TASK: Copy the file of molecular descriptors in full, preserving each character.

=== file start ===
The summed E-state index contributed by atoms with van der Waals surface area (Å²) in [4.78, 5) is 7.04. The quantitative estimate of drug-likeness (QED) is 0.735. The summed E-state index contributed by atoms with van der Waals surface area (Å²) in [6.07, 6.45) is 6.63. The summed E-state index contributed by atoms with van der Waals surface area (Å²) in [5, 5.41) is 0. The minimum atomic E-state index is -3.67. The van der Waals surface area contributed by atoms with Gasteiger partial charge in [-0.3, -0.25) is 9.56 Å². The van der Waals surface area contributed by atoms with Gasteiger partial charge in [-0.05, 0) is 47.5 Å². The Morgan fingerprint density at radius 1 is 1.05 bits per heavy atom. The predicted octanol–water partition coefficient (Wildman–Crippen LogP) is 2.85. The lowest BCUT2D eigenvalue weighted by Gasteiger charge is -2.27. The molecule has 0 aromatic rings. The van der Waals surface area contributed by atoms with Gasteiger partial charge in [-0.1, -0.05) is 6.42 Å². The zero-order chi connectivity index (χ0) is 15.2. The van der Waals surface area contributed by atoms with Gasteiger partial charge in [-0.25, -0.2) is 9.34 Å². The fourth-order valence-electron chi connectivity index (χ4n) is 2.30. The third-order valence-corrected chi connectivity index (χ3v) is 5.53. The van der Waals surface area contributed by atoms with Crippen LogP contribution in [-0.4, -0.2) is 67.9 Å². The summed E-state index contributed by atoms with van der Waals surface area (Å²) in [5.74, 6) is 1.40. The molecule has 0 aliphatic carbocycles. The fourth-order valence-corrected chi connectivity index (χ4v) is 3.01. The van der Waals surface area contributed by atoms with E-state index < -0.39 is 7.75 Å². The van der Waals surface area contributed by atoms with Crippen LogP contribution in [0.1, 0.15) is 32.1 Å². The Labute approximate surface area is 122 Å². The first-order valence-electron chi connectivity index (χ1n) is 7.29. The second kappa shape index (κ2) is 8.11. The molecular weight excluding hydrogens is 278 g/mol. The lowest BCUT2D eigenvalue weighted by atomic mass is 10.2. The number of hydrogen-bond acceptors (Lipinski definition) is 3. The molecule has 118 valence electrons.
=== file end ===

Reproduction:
The summed E-state index contributed by atoms with van der Waals surface area (Å²) in [4.78, 5) is 7.04. The quantitative estimate of drug-likeness (QED) is 0.735. The summed E-state index contributed by atoms with van der Waals surface area (Å²) in [6.07, 6.45) is 6.63. The summed E-state index contributed by atoms with van der Waals surface area (Å²) in [5, 5.41) is 0. The minimum atomic E-state index is -3.67. The van der Waals surface area contributed by atoms with Gasteiger partial charge in [-0.3, -0.25) is 9.56 Å². The van der Waals surface area contributed by atoms with Gasteiger partial charge in [-0.05, 0) is 47.5 Å². The Morgan fingerprint density at radius 1 is 1.05 bits per heavy atom. The predicted octanol–water partition coefficient (Wildman–Crippen LogP) is 2.85. The lowest BCUT2D eigenvalue weighted by Gasteiger charge is -2.27. The molecule has 0 aromatic rings. The van der Waals surface area contributed by atoms with Gasteiger partial charge in [-0.1, -0.05) is 6.42 Å². The zero-order chi connectivity index (χ0) is 15.2. The van der Waals surface area contributed by atoms with Gasteiger partial charge in [-0.25, -0.2) is 9.34 Å². The fourth-order valence-electron chi connectivity index (χ4n) is 2.30. The third-order valence-corrected chi connectivity index (χ3v) is 5.53. The van der Waals surface area contributed by atoms with Crippen LogP contribution in [-0.4, -0.2) is 67.9 Å². The summed E-state index contributed by atoms with van der Waals surface area (Å²) in [5.74, 6) is 1.40. The molecule has 0 aliphatic carbocycles. The fourth-order valence-corrected chi connectivity index (χ4v) is 3.01. The van der Waals surface area contributed by atoms with E-state index < -0.39 is 7.75 Å². The van der Waals surface area contributed by atoms with Crippen LogP contribution in [0.1, 0.15) is 32.1 Å². The Labute approximate surface area is 122 Å². The first-order valence-electron chi connectivity index (χ1n) is 7.29. The second kappa shape index (κ2) is 8.11. The molecular weight excluding hydrogens is 278 g/mol. The lowest BCUT2D eigenvalue weighted by atomic mass is 10.2. The number of hydrogen-bond acceptors (Lipinski definition) is 3. The molecule has 118 valence electrons.